Become friends with someone whose family has more vehicles than drivers. If it's only for two weeks, it doesn't really matter that the borrowed hunting/firewood truck you are driving gets terrible gas mileage.

sequoia

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Re: Dealing with a vehicle emergency
« Reply #6 on: November 05, 2017, 11:25:12 PM »
I do not have an emergency currently, but would like to plan. I have a long commute and a high mileage hybrid. My Prius currently has about 115k miles. I hold sufficient cash for repairs, even if the hybrid battery failed ($2k expense). But my question I guess is how could I most cheaply  travel to work for a week or 2 if I did not have my car. I live in the south so sensible public transport is out of the question sadly

It does not really answer your question, but how is your car maintained? I do not mean nothing is broken, so all I have done is oil change. The owner manual should have a schedule maintenance for severe use, like every 15K, 30K etc, that would be a good starting point.

I used to commute 50 miles daily, has AAA membership incase I need towing, plus extra cash for rental cars. I then switch strategy where I focus on the maintenance to keep it in top shape. I never have problems. I dropped AAA and put that money into maintenance cost. 

For reference, my car has 180K, my wife SUV has 230K (both are Toyota). imo 115K for a Toyota is not high mileage and should not cause any problem. I would not worry about it as long as it is well maintained. The hybrid battery though, that is unknown to me how long those last.

I'm a red panda

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Re: Dealing with a vehicle emergency
« Reply #7 on: November 06, 2017, 03:57:16 AM »
Renting a car for 2 weeks is cheap most places. Can your carpool? Spouse drop you off? Ride in car to spouse's office and bike from there?

But what are you expecting to happen to your car that will take 2 weeks to repair?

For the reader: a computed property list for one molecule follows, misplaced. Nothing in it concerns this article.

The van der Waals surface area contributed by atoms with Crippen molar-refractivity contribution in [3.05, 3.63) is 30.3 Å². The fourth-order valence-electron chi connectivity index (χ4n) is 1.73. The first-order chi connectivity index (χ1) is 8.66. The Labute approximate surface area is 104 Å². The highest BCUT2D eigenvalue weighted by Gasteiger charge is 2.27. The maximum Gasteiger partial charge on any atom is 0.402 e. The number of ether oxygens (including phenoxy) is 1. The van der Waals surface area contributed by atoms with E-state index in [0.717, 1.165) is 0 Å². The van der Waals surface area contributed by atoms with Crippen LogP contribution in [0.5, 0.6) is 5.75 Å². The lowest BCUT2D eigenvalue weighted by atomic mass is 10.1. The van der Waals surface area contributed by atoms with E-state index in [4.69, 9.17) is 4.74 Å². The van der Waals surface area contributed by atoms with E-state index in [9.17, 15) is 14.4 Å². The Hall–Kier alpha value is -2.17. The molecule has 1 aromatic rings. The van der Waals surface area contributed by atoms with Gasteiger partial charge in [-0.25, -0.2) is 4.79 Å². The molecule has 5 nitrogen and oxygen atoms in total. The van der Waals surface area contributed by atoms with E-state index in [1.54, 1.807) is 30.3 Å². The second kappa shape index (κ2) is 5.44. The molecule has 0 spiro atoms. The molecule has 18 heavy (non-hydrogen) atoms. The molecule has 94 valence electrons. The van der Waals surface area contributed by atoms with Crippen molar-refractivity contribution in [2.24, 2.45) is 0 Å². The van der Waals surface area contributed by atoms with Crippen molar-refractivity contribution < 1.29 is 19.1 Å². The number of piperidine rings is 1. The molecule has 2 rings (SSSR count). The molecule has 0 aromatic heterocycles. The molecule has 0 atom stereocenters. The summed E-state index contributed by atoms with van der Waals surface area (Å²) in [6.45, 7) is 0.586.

Retire-Canada

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Re: Dealing with a vehicle emergency
« Reply #8 on: November 06, 2017, 07:04:47 AM »
Renting a car for 2 weeks is cheap most places.

This ^^^.

acroy

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Re: Dealing with a vehicle emergency
« Reply #9 on: November 06, 2017, 07:52:00 AM »
I have a long commute and a high mileage hybrid. My Prius currently has about 115k miles.
That Prius is barely broken in. don't worry about it ;)
In the event of a catastrophe, rent something. no biggie.

ketchup

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Re: Dealing with a vehicle emergency
« Reply #10 on: November 06, 2017, 07:56:33 AM »
I have a long commute and a high mileage hybrid. My Prius currently has about 115k miles.
That Prius is barely broken in. don't worry about it ;)
In the event of a catastrophe, rent something. no biggie.
Definitely this.  A rental car is maybe $300/week absolute worst case (and $100/week best).  And if you have a long commute and only 115k on your Prius, chances are it's still rather new.  Prius batteries usually last about 10-15 years from when I looked into it a while ago.  Maybe start worrying a little at 200k/10 years, but even then it's not a giant deal.  Figure out what would actually happen in your worst-case scenario; chances are it's not that bad.